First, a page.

What’s it about?
Against the backdrop of the civil rights movement, this novel features a thirteen year old girl living in poverty in Tupelo, Mississippi in the early sixties. Her mother, a single parent, is severely handicapped by the polio she contracted when she was nine months pregnant with her daughter, and she relies heavily on the assistance of an African-American caregiver named Peacie, with whom her daughter has a love-hate relationship. A lot of issues are looked at in this book, including the notion of what freedom really is, and whether or not it is fair for a child to be intimately involved in caring for a parent so mightily compromised.
What was the inspiration?
The book came about in a very unusual way. I received a letter from a fan named Marianne Burke asking me to write about her mother, who, like the character in the book, got polio when she was pregnant—in fact, she delivered Marianne in an iron lung. Normally, I would never have said yes, but Marianne sent along a photo of her mother and I couldn’t stop looking at it. In that mother’s face was such strength, intelligence, and joy. I wondered how someone who had endured so much, lost so much (indeed, the only thing her mother could move was her head), could look that way.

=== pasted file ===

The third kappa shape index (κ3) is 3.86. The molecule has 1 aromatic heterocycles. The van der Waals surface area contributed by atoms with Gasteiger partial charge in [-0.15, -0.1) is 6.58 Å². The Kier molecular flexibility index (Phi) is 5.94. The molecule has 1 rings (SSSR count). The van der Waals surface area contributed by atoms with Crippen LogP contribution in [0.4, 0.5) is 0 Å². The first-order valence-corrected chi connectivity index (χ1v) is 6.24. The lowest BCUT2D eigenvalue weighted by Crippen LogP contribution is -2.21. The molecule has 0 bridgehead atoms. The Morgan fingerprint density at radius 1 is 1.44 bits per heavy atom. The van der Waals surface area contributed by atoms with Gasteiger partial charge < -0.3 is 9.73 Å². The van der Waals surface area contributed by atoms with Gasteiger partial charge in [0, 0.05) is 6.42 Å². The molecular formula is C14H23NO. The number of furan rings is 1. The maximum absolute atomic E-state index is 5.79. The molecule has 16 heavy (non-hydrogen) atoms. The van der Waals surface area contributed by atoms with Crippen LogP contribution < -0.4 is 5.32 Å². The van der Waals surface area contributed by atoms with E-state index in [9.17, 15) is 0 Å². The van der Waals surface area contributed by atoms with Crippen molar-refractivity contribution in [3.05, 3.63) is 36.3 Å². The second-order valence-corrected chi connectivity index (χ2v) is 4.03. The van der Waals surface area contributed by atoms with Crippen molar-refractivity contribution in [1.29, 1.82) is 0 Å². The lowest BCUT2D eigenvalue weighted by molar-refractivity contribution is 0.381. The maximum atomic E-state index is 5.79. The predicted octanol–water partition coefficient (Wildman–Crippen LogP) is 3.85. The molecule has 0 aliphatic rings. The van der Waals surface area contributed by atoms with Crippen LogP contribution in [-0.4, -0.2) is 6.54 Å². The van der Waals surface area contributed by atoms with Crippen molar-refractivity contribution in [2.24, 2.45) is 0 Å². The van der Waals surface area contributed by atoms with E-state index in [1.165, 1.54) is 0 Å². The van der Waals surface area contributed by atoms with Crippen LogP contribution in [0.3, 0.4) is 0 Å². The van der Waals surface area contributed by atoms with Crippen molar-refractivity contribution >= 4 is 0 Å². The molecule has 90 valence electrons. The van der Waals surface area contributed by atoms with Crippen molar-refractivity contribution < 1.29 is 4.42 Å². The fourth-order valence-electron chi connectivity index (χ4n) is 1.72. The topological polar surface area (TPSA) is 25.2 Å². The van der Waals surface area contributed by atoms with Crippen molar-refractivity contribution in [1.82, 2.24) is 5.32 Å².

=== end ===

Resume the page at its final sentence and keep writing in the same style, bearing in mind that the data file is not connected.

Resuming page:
“She was a bit of a philosopher in that way, my mother. She was also a bit of a psychic, skilled in reading tarot cards and tea leaves, eerily accurate in random, off-the-cuff predictions. She knew lots of things other mothers didn’t: the laws of thermodynamics, how to write a song, the place for chili powder in chocolate, the importance of timing in telling a joke, how to paint Japanese anemones, personality quirks of George Washington. She taught me things about nature and people’s psyches that have served me well my entire life. She could also make me fear her.”